• If you are referring to the method dubbed “Connectometry”, then yes, the two are related; indeed somewhere I have an entire manuscript draft comparing the two.
  • If a mis-use and you are intending to refer to endpoint-to-endpoint connection density, then depending on how you construct the latter, they may be related; see this manuscript for an explanation of methods that explicitly make them related.

You can still use the msmt_csd option, which has a hard non-negativity constraint instead of the soft constraint of the original implementation. But you would need to provide only the b =1000 data as input, and have a single response function that contains only one row.

Okay… Only to understand better, therefore, by using the dwi2fod with as input the DWI (with bval and bvec) without the b=0? Only the b=1000?

About the connectometry, I also create the connectivity matrices for all subjects, by using tcksift2. I found that in several brain areas I had higher connectivity for AD with depression than AD w/o depression, while in FBA analysis, I found inverted results and in different locations. It is for this reasons that I was asking if there are some relationships between these two analyses.

Andrea

About the connectometry, I also create the connectivity matrices for all subjects, by using tcksift2.

Okay, so you’re using the term “connectometry” to refer to streamlines-based endpoint-to-endpoint connectivity. This is drastically different to a published method that is called “Connectometry” as linked above, so I’d probably advise avoiding use of the term in this way, since it’s likely to lead to confusion.

I found that in several brain areas I had higher connectivity for AD with depression than AD w/o depression, while in FBA analysis, I found inverted results and in different locations.

There’s been a number of reports of “unexpected results” with SIFT2-based connectivity. However there are just so many moving parts in such an analysis that I really don’t know what conclusions to draw. I do have an outstanding hypothesis regarding how the specific mechanism by which the iFOD2 tractography algorithm works could lead to seemingly paradoxical connectivity results, and various ideas for alternative tractography algorithms that wouldn’t possess such a bias, but have never gotten around to testing it.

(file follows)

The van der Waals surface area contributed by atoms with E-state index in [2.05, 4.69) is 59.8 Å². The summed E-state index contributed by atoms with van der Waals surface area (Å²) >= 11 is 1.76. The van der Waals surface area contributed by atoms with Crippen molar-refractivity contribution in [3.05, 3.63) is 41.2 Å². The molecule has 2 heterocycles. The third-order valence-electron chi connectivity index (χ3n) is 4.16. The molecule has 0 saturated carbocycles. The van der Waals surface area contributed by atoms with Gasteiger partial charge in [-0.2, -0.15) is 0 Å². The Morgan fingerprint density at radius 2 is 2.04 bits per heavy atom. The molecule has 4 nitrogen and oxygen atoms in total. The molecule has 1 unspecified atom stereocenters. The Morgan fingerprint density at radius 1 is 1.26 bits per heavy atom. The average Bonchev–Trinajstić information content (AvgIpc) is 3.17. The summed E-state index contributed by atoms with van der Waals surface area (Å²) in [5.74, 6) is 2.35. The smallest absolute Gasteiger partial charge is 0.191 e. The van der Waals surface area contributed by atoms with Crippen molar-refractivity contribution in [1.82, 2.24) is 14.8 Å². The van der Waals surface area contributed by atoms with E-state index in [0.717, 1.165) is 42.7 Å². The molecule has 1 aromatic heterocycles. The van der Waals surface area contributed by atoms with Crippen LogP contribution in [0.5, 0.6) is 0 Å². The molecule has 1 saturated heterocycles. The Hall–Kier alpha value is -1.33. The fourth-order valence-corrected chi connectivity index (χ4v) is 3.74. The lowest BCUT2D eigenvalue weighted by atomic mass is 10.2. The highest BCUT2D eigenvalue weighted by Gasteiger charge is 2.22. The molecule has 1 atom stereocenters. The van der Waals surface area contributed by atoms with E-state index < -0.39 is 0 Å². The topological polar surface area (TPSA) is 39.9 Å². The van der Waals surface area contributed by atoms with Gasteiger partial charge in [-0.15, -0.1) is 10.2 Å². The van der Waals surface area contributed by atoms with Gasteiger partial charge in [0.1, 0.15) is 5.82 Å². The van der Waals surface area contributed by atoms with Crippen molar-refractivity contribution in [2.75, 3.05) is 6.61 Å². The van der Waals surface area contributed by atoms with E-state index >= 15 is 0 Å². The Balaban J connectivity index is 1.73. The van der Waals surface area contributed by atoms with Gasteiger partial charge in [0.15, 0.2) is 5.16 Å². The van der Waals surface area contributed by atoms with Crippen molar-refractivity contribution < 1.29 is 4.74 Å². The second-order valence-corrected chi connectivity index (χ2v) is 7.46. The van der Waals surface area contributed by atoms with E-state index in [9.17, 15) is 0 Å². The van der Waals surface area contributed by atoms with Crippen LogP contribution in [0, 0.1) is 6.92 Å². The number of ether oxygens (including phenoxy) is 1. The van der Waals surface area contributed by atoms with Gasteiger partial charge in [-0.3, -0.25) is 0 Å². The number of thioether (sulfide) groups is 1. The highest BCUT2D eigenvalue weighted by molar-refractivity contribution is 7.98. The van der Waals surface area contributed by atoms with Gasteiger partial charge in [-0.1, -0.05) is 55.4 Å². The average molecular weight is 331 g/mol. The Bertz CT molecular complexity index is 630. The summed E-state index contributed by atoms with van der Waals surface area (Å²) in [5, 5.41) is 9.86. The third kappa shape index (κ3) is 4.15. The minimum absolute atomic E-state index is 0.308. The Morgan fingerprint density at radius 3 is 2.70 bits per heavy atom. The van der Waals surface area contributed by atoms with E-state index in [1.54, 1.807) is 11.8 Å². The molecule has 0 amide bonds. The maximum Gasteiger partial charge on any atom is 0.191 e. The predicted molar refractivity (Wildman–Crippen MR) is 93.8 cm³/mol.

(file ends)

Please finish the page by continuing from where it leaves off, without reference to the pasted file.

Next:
Between streamlines-based connectivity and FBA results on the same data, I would personally place greater trust in results derived from the latter: the former’s reliance on individualised tractography reconstruction, which is known to be highly corrupted by false positives, makes me more sceptical. But conversely it’s difficult to draw much conclusion from a single such comparison, especially when the statistical significance is not only in the opposite direction but also in different locations, and also when the mechanism of false positive correction in the former has not been elucidated. If tractography were trustworthy, then I would expect there to be a reasonably strong correspondence between connectome-matrix-based inference on FBC and FBA inference on FDC; but SIFT2 can only correct for erroneous density fluctuations given a set of trajectories, it can’t fix the trajectories themselves if they are incorrect.

Cheers
Rob

Hi Rob,
Thank you so much for your all explanations. I have really appreciated them.
I will double-check better all my results.

Andrea